This time last year I was in the 9th circle of graduate school hell known as writing my Master’s Paper, so I couldn’t participate in Liz’s inaugural Senior Hottie photo extravaganza.  All that madness is over, thankfully, so I am thrilled to be able to participate this time!

Prepare yourself.

Actually, it’s not that bad.  The really fun pictures are tucked away in the garage, and I can’t get to them before the contest ends.

My apologies: our scanner is acting up too, so we had to take pictures of the pictures, so the quality isn’t great.  I think you’ll be able to capture the essence though.

Let’s return to 1995, shall we?  My soul belonged to grunge, but my wardrobe was The Limited.  I hoped someone would feel as much for me as Gavin Rossdale obviously felt for his lady in “Glycerine.”  I roared with Alanis Morrissette on “You Oughta Know.”  I attended a Hole concert and captured a doll part. Anything Pearl Jam or Nirvana was in rotation.  My hair was long, and I was tall and skinny.

I was a theater geek, and this was my costume as Golde in Fiddler on the Roof. Yeah, “Sunrise, Sunset” and all that jazz although now that I think about it, the costume screams “Little Shack on the Russian Prairie.” Small town, small budget.

Senior prom! I went with my friend Abby, and my mother made my dress. Look at how thin I was! Also?  Look at those eyebrows.  Yikes!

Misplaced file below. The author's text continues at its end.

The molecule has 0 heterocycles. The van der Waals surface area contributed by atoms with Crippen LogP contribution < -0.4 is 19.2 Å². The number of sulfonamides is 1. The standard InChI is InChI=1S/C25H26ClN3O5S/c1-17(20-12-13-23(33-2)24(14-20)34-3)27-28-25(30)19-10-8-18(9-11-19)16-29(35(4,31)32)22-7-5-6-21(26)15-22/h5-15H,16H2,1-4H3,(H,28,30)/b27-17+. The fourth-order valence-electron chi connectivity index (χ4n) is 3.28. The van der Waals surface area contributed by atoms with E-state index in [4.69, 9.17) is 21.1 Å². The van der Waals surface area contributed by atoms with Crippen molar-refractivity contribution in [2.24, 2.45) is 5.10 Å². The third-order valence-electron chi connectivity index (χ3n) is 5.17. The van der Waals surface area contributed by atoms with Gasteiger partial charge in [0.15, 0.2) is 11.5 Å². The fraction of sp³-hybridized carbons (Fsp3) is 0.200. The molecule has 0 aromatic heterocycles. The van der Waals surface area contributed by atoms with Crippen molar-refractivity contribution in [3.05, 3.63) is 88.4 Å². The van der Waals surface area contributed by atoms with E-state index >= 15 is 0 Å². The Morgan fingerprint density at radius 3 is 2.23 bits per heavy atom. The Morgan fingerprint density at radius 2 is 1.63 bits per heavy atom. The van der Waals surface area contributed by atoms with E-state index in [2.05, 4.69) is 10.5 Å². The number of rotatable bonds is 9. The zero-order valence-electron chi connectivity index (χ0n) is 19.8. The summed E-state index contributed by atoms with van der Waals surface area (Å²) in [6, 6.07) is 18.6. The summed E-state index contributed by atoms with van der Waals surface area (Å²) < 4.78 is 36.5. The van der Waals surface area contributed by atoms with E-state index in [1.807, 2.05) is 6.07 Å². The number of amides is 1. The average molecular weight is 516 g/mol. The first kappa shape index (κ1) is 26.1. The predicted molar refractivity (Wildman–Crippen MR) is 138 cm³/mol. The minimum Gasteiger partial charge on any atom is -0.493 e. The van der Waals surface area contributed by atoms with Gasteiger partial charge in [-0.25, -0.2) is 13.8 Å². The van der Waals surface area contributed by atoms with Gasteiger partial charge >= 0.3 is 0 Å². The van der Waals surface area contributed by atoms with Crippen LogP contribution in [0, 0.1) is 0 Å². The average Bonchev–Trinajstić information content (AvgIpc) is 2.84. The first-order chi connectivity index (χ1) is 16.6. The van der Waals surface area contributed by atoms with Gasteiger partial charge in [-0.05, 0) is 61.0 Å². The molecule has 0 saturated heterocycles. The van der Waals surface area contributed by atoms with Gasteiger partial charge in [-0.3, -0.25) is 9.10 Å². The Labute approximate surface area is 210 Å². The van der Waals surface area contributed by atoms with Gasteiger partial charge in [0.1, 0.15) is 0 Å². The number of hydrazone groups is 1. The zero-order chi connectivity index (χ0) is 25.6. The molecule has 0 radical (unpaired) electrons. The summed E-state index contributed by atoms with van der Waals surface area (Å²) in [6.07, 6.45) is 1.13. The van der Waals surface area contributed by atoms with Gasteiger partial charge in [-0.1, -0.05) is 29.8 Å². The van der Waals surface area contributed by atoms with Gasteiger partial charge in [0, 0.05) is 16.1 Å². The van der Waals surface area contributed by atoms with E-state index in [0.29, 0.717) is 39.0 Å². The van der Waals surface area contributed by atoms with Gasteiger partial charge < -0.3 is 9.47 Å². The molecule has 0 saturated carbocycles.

Before class, a group of us “smarties” would gather in the library to exchange insults and jokes. Behold me on the far right rocking my Limited slip dress and Mary Janes.

Graduation night family dinner w/ my parents, aunts, uncles and cousins. This is how we do it in NC, y’all. I don’t even remember what we ate, but the sunburn on my face is courtesy of an afternoon at the pool the previous day. Oops. That box?  Contains a kitten given to me as a “gift” by a friend.  My mom was not amused.

Now let’s return to present day.  I’m 17 years older.  I’m 30 pounds heavier. I have to admit I’m not thrilled with either of those.  When I look at pictures of myself now, my eye immediately notices the bags and wrinkles around my eyes.  Getting old sucks.

Instead of slip dresses from The Limited, I wear tweed from Talbots. Apparently I never outgrew the Mary Janes.

Though I didn’t have a boyfriend in high school or do much dating at all, I am humbled by how much love I receive from my little boy.

Instead of taut skin and long hair, I now have wrinkles and a newly-short ‘do

I think my contest category would be “Are you really the same person?

So tell me, what do you think?  And what do you think when you look at high school pictures of yourself?

For more Senior Hottie fun, head over to Liz’s place.

Purging